A couple from Mitcham have been told to expect prison sentences after admitting sending money to their nephew as he fought for Islamic State in Syria.

Mohammed Golamaully, 48, and his wife Nazimabee, 45, both admitted sending £219 to their nephew Zafirr, who travelled to Syria in March 2014 from his family home in Mauritius.

The Old Bailey heard on Thursday, November 17, that Mohammed Golamaully had been in regular contact with his nephew, and encouraged him to “eradicate” and “eliminate” the Kurdish rebel group PKK as he battled with them on the frontline.

When Zafirr’s sister Lubnaa joined him in Syria, Mohammed told her she would need to learn to use a gun.

He also encouraged her to send pictures of dead children in Syria to her mother and press the “Islamic concept” upon her parents when she came home.

Although Nazimabee Golamaully had no direct contact with Zafirr in Syria, private conversations between her and his mother Zaleka showed her reassuring her sister-in-law and expressing envy that her own children had not gone to Syria, saying: “Your kids have done something exceptional. Take comfort in that.

“You have to accept the reward for that will be exceptional, but probably not in this life.”

The messages between the pair also revealed Nazimabee agreeing with her sister-in-law’s assertion that Muslims who condemned the Charlie Hebdo attacks in Paris were “stupid idiots”.

Neither hospital manager Mohammed nor his wife had any previous convictions, but a police search of the family home in Middle Way in April 2015 led to the discovery of mobile phones and a desktop computer containing communications with Zafirr and Lubnaa, as well as websites and articles indicating support of Islamic State.

Dan Pawson, prosecuting, told the court that Nazimabee had saved a number of Islamic State websites as favourites on the computer, and later told police she had done it to get a “balanced view” of the civil war.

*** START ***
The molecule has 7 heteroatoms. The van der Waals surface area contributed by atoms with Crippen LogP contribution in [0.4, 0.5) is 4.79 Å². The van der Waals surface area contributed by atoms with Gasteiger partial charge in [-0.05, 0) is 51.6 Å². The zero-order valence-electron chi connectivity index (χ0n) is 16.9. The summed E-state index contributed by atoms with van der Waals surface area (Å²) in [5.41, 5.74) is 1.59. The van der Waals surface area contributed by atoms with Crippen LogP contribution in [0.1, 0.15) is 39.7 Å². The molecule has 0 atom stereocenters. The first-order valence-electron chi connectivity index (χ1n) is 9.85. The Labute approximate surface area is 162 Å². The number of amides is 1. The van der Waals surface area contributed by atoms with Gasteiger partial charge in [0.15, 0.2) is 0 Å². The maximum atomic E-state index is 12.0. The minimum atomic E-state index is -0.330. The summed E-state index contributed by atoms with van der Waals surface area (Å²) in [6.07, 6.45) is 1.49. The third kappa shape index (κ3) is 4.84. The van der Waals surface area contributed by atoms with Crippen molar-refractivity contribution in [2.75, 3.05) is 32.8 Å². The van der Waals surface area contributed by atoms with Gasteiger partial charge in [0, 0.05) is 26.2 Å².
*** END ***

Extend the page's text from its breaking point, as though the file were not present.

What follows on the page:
The couple arranged to send the money to Zafirr in August 2014.

Nazimabee was arrested in April 2015, and her husband was arrested in December 2015.

When questioned, the couple originally insisted they were sending the money to fund their nephew’s studies at university in Turkey.

However, Mohammed pleaded guilty to the charge on September 16 this year, with his wife following suit on October 3.

October 4: Mitcham couple Mohammed and Nazimabee Golamaully plead guilty to sending funds to nephew fighting for Islamic State in Syria

Richard Thomas, defending Mohammed, described his client’s support of Islamic State as “naïve” and “a phase”, and argued it was important to remember that when the money was sent in 2014, the full extent of Islamic State’s aims and methods was not yet known.

Mr Thomas added that Mohammed was particularly concerned about the impact of the Assad regime on Syrian citizens, and believed Islamic State were fighting to help them.

He said: “The defendant was seeking to educate himself about what was going on.

“He was very slow to believe what was being said about Islamic State and he was very slow as it became clear, as things developed, to condemn that. That’s what happened. That’s why he’s here. That’s why he’s facing sentence.

“It was naïve and it’s something he now looks back on with absolute horror.

“Since then, he has come to realise the true nature of Islamic State. He’s horrified, looking back, at the language that he used at the time and recognises that.

“Of course, what’s in fact happened – and this is the irony of the situation – is the organisation which he thought was going to be the solution has made things far worse.”

He added: “It’s an offence which has been committed by a man who’s a hard working family man, a man whose conduct in his life has been quite the opposite of someone who has any antipathy of western values.”

Hossein Zahir, defending Nazimabee, described his client’s conversations with Zafirr’s mother as “exchanges between two women trying to deconstruct precisely what is happening in the world around them.”

He said: “She is acting on the instructions of her husband. She is a woman who is trying to juggle a number of competing factors and doing her best, but she failed.

“The social services have been engaging on a regular basis with this family and have nothing but the most glowing observations to make. Their assessment of her, having considered her and her children for over a year, is that she’s not a radical and her children are at no risk at all.

“This isn’t a radical woman. She’s devastated by her actions.”

However, Judge Anuja Dhir QC described the case as “worrying”, and told the Golamaullys that a prison sentence would be “inevitable”.

The couple have been remanded in custody until their sentencing at the Old Bailey on Tuesday, November 22.